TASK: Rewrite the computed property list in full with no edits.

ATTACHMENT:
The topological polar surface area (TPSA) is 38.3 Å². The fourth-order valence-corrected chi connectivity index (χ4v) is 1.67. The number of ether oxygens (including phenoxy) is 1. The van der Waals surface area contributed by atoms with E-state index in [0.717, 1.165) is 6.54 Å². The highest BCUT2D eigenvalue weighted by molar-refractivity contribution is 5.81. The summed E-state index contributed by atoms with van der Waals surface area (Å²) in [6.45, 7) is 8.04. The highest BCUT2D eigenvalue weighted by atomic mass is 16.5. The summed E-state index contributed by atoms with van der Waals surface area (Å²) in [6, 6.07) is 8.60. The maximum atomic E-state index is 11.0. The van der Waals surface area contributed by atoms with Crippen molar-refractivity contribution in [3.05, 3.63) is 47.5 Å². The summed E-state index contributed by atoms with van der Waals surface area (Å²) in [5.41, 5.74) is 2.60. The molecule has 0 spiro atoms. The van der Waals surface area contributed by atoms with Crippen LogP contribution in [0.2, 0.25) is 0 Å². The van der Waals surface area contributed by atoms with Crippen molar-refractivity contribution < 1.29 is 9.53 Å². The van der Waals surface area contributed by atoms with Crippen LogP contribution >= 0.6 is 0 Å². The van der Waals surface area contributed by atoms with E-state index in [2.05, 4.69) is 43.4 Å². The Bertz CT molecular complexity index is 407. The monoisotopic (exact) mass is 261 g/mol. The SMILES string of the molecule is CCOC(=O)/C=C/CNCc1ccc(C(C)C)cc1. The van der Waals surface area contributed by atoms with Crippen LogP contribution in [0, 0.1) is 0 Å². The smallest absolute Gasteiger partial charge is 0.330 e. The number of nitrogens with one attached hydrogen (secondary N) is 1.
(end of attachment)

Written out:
The topological polar surface area (TPSA) is 38.3 Å². The fourth-order valence-corrected chi connectivity index (χ4v) is 1.67. The number of ether oxygens (including phenoxy) is 1. The van der Waals surface area contributed by atoms with E-state index in [0.717, 1.165) is 6.54 Å². The highest BCUT2D eigenvalue weighted by molar-refractivity contribution is 5.81. The summed E-state index contributed by atoms with van der Waals surface area (Å²) in [6.45, 7) is 8.04. The highest BCUT2D eigenvalue weighted by atomic mass is 16.5. The summed E-state index contributed by atoms with van der Waals surface area (Å²) in [6, 6.07) is 8.60. The maximum atomic E-state index is 11.0. The van der Waals surface area contributed by atoms with Crippen molar-refractivity contribution in [3.05, 3.63) is 47.5 Å². The summed E-state index contributed by atoms with van der Waals surface area (Å²) in [5.41, 5.74) is 2.60. The molecule has 0 spiro atoms. The van der Waals surface area contributed by atoms with Crippen LogP contribution in [0.2, 0.25) is 0 Å². The van der Waals surface area contributed by atoms with Crippen molar-refractivity contribution < 1.29 is 9.53 Å². The van der Waals surface area contributed by atoms with Crippen LogP contribution >= 0.6 is 0 Å². The van der Waals surface area contributed by atoms with E-state index in [2.05, 4.69) is 43.4 Å². The Bertz CT molecular complexity index is 407. The monoisotopic (exact) mass is 261 g/mol. The SMILES string of the molecule is CCOC(=O)/C=C/CNCc1ccc(C(C)C)cc1. The van der Waals surface area contributed by atoms with Crippen LogP contribution in [0, 0.1) is 0 Å². The smallest absolute Gasteiger partial charge is 0.330 e. The number of nitrogens with one attached hydrogen (secondary N) is 1.